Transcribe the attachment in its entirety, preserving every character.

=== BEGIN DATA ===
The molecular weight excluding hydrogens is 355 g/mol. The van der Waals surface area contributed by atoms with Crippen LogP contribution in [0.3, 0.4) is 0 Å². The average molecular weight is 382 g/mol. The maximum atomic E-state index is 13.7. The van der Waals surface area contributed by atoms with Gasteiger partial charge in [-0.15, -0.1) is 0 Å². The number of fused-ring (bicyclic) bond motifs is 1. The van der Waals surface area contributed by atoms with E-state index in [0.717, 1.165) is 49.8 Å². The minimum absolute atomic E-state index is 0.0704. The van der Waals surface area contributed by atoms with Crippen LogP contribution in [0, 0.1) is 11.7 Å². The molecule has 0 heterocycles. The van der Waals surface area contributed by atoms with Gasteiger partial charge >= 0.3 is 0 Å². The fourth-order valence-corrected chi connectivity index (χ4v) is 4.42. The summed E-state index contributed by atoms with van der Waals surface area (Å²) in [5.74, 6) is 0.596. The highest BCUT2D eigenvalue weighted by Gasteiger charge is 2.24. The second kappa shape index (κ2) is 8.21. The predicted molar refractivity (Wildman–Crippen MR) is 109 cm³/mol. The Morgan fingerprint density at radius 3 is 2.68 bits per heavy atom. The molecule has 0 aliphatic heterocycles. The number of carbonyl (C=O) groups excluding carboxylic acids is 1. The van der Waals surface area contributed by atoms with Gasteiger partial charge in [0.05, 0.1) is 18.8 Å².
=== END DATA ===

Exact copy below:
The molecular weight excluding hydrogens is 355 g/mol. The van der Waals surface area contributed by atoms with Crippen LogP contribution in [0.3, 0.4) is 0 Å². The average molecular weight is 382 g/mol. The maximum atomic E-state index is 13.7. The van der Waals surface area contributed by atoms with Gasteiger partial charge in [-0.15, -0.1) is 0 Å². The number of fused-ring (bicyclic) bond motifs is 1. The van der Waals surface area contributed by atoms with E-state index in [0.717, 1.165) is 49.8 Å². The minimum absolute atomic E-state index is 0.0704. The van der Waals surface area contributed by atoms with Crippen LogP contribution in [0, 0.1) is 11.7 Å². The molecule has 0 heterocycles. The van der Waals surface area contributed by atoms with Gasteiger partial charge >= 0.3 is 0 Å². The fourth-order valence-corrected chi connectivity index (χ4v) is 4.42. The summed E-state index contributed by atoms with van der Waals surface area (Å²) in [5.74, 6) is 0.596. The highest BCUT2D eigenvalue weighted by Gasteiger charge is 2.24. The second kappa shape index (κ2) is 8.21. The predicted molar refractivity (Wildman–Crippen MR) is 109 cm³/mol. The Morgan fingerprint density at radius 3 is 2.68 bits per heavy atom. The molecule has 0 aliphatic heterocycles. The number of carbonyl (C=O) groups excluding carboxylic acids is 1. The van der Waals surface area contributed by atoms with Gasteiger partial charge in [0.05, 0.1) is 18.8 Å².